Scottish courts service calls for ‘digital transformation’

Craig Bannatyne appeared in court to admit indecency offences.
Craig Bannatyne appeared in court to admit indecency offences.
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Criminal court hearings could be held online as part of radical plans to shake up Scotland’s justice system.

The Scottish Courts and Tribunal Service (SCTS) has called for a “digital transformation”, with all pre-trial procedures completed remotely unless pleas are contested.

A proposal paper published today even suggests that sentencing in some cases could be done online.

The SCTS carried out a review of its services after an Audit Scotland report found that some court practices are still essentially Victorian and rely heavily on paper documentation.

“It is fair to say that our summary criminal court procedure has not kept pace with innovation,” said SCTS chief executive Eric McQueen.

“Our criminal courts, with their origins in the Victorian times, still rely heavily on paper transactions, postal-based practices and bringing people together in a court room for procedural hearings and trials, many months after an incident.”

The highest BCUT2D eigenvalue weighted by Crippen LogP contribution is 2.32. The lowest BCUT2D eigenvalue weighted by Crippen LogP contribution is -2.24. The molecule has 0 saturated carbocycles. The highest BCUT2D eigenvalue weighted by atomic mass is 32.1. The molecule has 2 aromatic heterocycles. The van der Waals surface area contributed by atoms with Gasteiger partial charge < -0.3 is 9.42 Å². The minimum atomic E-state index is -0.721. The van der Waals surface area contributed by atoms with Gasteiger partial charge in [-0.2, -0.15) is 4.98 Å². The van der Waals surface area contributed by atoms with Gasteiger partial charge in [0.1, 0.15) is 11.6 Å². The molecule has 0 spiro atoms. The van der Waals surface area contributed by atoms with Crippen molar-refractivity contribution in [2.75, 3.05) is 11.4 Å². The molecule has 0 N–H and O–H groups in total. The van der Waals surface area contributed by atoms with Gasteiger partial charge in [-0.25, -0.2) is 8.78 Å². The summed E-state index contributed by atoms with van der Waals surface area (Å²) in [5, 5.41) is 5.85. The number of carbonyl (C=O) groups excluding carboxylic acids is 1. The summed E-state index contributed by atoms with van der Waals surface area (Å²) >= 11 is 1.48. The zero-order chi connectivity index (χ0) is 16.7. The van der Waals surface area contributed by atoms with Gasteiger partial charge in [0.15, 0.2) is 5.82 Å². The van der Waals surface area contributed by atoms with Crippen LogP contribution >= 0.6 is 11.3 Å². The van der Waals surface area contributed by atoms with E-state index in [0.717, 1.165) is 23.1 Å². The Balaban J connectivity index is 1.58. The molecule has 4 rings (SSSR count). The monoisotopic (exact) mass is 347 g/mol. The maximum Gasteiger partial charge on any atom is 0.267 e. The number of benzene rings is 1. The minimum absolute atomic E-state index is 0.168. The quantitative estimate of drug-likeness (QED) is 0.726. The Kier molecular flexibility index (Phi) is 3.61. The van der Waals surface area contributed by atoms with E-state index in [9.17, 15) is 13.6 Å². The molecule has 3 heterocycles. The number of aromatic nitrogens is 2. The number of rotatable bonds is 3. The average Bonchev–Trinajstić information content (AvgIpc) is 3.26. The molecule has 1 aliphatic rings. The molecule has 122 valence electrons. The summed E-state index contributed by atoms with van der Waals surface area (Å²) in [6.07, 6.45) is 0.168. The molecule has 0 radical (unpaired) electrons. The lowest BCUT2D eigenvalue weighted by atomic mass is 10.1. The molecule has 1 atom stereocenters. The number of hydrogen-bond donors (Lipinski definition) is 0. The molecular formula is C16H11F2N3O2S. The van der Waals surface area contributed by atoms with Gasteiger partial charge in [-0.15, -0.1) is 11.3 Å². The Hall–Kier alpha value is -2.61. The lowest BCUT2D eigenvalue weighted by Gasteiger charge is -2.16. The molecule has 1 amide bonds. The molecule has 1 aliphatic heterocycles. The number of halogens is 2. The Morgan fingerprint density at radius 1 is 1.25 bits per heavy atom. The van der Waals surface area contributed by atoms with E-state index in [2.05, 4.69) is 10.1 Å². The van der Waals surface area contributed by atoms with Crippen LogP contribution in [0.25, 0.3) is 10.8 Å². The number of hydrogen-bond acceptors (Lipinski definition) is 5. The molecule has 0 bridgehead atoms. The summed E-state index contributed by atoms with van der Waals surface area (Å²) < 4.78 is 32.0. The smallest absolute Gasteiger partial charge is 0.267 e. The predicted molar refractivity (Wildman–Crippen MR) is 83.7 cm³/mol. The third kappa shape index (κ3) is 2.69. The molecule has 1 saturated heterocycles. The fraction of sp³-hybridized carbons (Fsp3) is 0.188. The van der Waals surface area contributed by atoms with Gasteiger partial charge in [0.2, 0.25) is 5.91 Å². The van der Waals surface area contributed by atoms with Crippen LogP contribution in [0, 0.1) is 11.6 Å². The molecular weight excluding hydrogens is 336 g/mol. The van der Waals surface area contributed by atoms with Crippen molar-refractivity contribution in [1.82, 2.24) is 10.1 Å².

The paper suggests that digital evidence should “become the norm”, but the most radical proposals would lead to far fewer appearances in court of the accused.

Those who have pled guilty, for example, should be able to receive their sentence electronically - if the sheriff or judge believes it to be appropriate.

All pre-trial procedures could also be carried out online.

There are at present 43 courts operating in Scotland - 39 sheriff and justice of the peace courts, three dedicated high courts in Edinburgh, Glasgow and Aberdeen, and the Court of Session.

Since 2010, 17 sheriff and JP courts have closed, 10 court buildings shut, and seven JP courts disestablished.

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